Once friends and training partners, Liddell and Ortiz were central figures in the light heavyweight division for more than a decade; and according to Ortiz, they made a pact in which they agreed to never fight each other. However, “The Huntington Beach Bad Boy” became the Ultimate Fighting Championship’s promotional poster boy at 205 pounds, and soon after, Liddell emerged as the No. 1 contender. Tension invariably grew, and Liddell indicated he never agreed to avoid fight Ortiz, then demanded his opportunity to compete for the championship. A contract dispute and other factors led to Ortiz being removed from the picture and the creation of an interim title, as Liddell fought and lost to Randy Couture. “The Natural” then dominated Ortiz—he literally spanked him in the middle of the cage—to unify the light heavyweight crown. The situation between Ortiz and Liddell finally came to a head at UFC 47, where “The Iceman” authored a sensational second-round knockout with a hellacious burst of power punches on April 2, 2004. Liddell later avenged his loss to Couture, captured the undisputed title at 205 pounds and laid waste to the division, his run of seven consecutive finishes culminating with a third-round technical knockout of Ortiz in their UFC 66 rematch. They renewed acquaintances as shopworn veterans in a pointless trilogy bout under the Golden Boy MMA banner in 2018, as Ortiz punched out the withered Liddell in the first round.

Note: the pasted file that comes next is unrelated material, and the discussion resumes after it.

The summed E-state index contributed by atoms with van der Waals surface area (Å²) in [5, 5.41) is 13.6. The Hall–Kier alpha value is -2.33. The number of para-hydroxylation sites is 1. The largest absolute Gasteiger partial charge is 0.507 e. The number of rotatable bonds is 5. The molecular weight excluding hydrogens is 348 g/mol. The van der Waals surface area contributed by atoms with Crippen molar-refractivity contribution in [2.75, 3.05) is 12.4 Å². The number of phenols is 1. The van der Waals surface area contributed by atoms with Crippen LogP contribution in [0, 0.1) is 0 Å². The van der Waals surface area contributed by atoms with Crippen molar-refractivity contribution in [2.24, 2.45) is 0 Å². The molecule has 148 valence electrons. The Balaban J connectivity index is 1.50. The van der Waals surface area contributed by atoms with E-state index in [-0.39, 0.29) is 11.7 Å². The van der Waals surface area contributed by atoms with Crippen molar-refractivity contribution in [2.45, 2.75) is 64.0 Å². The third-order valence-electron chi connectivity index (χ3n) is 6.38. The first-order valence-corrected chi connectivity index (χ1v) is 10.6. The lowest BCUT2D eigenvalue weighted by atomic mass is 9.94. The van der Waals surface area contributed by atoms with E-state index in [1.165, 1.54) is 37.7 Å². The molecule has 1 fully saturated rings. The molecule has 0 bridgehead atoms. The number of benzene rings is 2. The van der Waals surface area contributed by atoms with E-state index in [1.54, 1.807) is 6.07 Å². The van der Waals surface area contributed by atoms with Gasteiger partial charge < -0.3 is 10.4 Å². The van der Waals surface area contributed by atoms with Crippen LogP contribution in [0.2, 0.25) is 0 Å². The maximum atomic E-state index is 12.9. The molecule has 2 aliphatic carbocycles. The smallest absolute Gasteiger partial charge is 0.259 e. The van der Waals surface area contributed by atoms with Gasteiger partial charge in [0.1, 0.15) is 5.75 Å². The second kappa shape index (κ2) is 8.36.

Ortiz had unfinished business with “The Ultimate Fighter” Season 1 winner as they approached the UFC 148 co-main event. He earned a split decision over a less-polished Griffin at UFC 59 six years earlier, only to lose their UFC 106 rematch via split verdict in November 2009. The third encounter between Ortiz and Griffin was a much easier call for the cageside judges. Griffin weathered a pair of knockdowns—one in the first round, another in the third—to defeat “The Huntington Beach Bad Boy” by unanimous decision on July 7, 2012 at the MGM Grand Garden Arena in Las Vegas. All three cageside judges scored it 29-28. Ortiz showed glimpses of his former self, as he delivered takedowns and some patented ground-and-pound in the first and third frames. Still, it became clear midway through the fight that he lacked the energy required to close the deal. Griffin consistently beat him to the punch, landing two, three and sometimes four strikes to his one. Ortiz saw his last best chance at victory come and go in Round 3, where he floored Griffin with a clean left hook. However, he did not have the reserves he needed to pursue the finish. Griffin recovered, picked up where he left off and took the rubber match between the two former champions.